The Mikoyan-Gurevich MiG-19 is a third-generation Soviet, single-seater jet engined fighter aircraft. It was the first Soviet production aircraft capable of supersonic speeds in level flight. The Western military used the NATO reporting name "Farmer" for the MiG-19.
It was a interceptor, 12.6 m long, 9.2 m in span and 3.65 m high. The wings were mid-mounted, tapering and highly swept back. Power was provided by two Tumansky turbojets, each producing a maximum of 3255 kg of thrust, propelling the aircraft to a maximum speed of 1455 km/hr. Maximum operating height was 17500 m and ordinary operating range was 685 km (although this could be stretched to over 2000 km). The aircraft was initially armed with 30 mm cannon and either bombs or rockets.
The aircraft was designed by the Mikoyan Gurevich design bureau. The first flight was made in September 1953 and the aircraft entered production in 1955. Around 8,500 models were made, mainly in the USSR but also in the People's Republic of China (as the J-6) and Eastern Europe. The aircraft saw service with a number of other national airforces including those of Cuba, North Vietnam, Egypt, Pakistan and North Korea. The aircraft saw combat during the Vietnam War and the Bangladesh War.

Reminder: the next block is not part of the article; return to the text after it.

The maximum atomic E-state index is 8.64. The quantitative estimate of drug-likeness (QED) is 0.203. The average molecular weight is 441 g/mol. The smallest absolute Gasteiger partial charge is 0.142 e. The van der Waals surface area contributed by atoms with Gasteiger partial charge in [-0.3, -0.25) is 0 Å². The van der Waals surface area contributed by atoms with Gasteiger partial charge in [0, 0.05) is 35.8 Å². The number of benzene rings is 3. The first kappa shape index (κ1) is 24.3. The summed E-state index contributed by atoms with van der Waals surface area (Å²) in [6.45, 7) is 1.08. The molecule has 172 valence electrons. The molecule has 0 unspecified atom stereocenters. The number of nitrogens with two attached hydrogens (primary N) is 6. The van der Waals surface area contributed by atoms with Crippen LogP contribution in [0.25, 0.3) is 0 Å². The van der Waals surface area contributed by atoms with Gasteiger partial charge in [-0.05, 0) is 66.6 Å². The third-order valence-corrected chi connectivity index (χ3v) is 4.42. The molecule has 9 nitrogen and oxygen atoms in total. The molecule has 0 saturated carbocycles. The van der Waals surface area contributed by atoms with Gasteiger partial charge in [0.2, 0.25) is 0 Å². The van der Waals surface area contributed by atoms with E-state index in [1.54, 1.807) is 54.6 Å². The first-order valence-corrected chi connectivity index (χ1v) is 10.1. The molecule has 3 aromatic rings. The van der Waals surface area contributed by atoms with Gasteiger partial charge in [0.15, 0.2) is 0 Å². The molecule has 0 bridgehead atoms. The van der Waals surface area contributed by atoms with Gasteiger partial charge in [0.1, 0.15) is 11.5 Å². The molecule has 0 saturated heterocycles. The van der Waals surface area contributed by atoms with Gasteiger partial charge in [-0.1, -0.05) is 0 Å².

In the USSR it was superseded by the MiG-21.